Every week, a few members of the Vox Culture team gather to talk out the latest episode of The Handmaid’s Tale, Hulu’s adaptation of Margaret Atwood’s 1985 novel. This week, critic at large Todd VanDerWerff and staff writer Constance Grady discuss “After,” the seventh episode of the second season.
Todd VanDerWerff: In a 13-episode season, the seventh episode is the pivot point, the one that flips the whole thing on its ear. Mad Men famously used the seventh episode (or thereabouts) to tell these weird little disconnected tales that threw each season’s theme into relief. Perhaps the show’s most famous episode — season four’s “The Suitcase” — was a seventh episode, for instance.
(I should note here that the seventh episode is also the one that has to air before May 31 to officially clear the “half plus one” Emmy eligibility threshold for a 13-episode series, and here we are on May 30. So congrats to The Handmaid’s Tale on presumably winning a bunch more Emmys.)
“After” doesn’t really do anything as radical as “The Suitcase” did, but it does pause the season’s action to reshuffle its deck and reconfigure its various alliances. A lot of it is devoted to mourning and to getting various characters back where they need to be for the second half of the season. It’s more a collection of sequences or vignettes than a full story, but I liked most of those sequences quite a bit. It’s also the first episode of the season to feature the entire regular cast, and in a way that suggests the rest of the season will feature the various supporting players in an increased capacity.
But let’s start with the thing I didn’t buy, which was June finally telling Emily her name (because Emily is back in the Boston area after the explosion last week killed enough Handmaids that Gilead is pulling back Handmaids it sent to the Colonies) — and then telling another Handmaid, which leads to a quiet rebellion of names spreading throughout the supermarket.
This feels like a case of the show pushing an emotional button too heavily, in the way it often did in season one. Where June telling Emily her name was a hugely gratifying moment for both characters, the rest of the scene felt like a feel-good moment thrown haphazardly into an episode that really didn’t need one. (I use the term “feel-good moment” extraordinarily loosely.)
There’s a recurrent motif throughout “After” of women seizing power within the world of Gilead (or, in the case of Moira, via the power that comes from finally answering a question you’ve been dreading hearing the answer to), one that comes to a head when Serena Joy essentially starts drafting new orders for Gilead while the Commander is indisposed and then asks June to edit them.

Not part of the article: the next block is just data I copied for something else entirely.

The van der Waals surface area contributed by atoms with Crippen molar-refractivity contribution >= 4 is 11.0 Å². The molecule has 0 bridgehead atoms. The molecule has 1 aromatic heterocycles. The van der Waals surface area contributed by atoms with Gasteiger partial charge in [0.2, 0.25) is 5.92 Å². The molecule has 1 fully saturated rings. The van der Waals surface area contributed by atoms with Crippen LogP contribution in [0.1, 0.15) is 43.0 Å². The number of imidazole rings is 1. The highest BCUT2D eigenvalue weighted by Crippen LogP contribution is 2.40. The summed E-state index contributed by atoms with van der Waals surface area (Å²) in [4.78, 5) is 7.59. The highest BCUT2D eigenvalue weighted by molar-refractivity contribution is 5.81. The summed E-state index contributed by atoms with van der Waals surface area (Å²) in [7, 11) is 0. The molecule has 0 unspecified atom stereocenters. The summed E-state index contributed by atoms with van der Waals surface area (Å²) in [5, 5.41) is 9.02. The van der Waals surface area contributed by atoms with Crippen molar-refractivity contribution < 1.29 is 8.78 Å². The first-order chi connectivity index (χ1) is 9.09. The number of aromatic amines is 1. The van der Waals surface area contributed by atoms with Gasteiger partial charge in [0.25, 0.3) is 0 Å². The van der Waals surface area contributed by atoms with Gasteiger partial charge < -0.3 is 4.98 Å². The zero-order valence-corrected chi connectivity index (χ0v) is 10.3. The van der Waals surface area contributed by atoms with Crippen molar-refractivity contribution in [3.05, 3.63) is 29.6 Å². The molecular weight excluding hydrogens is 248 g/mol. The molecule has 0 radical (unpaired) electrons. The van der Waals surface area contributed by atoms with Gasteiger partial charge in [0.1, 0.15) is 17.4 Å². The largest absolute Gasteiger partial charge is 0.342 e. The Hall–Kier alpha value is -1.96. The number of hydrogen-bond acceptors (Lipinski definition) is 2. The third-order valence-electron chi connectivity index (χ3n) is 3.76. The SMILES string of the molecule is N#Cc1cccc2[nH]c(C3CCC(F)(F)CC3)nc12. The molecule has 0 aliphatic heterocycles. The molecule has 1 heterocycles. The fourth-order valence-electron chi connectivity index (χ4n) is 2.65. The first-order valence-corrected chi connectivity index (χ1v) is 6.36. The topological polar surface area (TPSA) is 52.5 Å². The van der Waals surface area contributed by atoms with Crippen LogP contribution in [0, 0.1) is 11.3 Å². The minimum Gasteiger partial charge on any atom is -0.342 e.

Both women are breaking the law of Gilead, and it’s a little thrilling to see them as illicit collaborators. But they’re also creating tools to further their own oppression, which dovetails with some of what this season has been talking about with the idea that Gilead can’t exist solely because men wanted it to. What do you make of this episode-ending development (the one the season hinges on, structurally)? And did you have other favorite moments in this scattered episode?
“After” offers a terrific examination of complicity in awful power structures
Constance Grady: What kept striking me in that final scene was that this was really the world that Serena Joy wanted: a violent and oppressive theocracy, but one where she gets to hold the reins. She never wanted to be bored out of her mind knitting in her house; she just wanted that for other women. What she wants is for all ungodly behavior to be legislated into oblivion, but with someone sensible making sure that the legislation is enforced reasonably, someone cool in a crisis, someone who understands people — namely, Serena. That final scene is her getting to have her cake and eat it too.
For June, the scene plays like an echo of the first time the Commander brought her into his study last season and asked her to play Scrabble with him: the look of veiled delight on her face as she allows herself to consider written words, to have access once again to mental stimulation. June’s official status in Gilead is linked entirely to her body, but Serena and Fred keep trying to make use of her mind for their own purposes as well, and every time they do it, June starts spinning out six-dimensional chess moves to turn this opportunity to her advantage.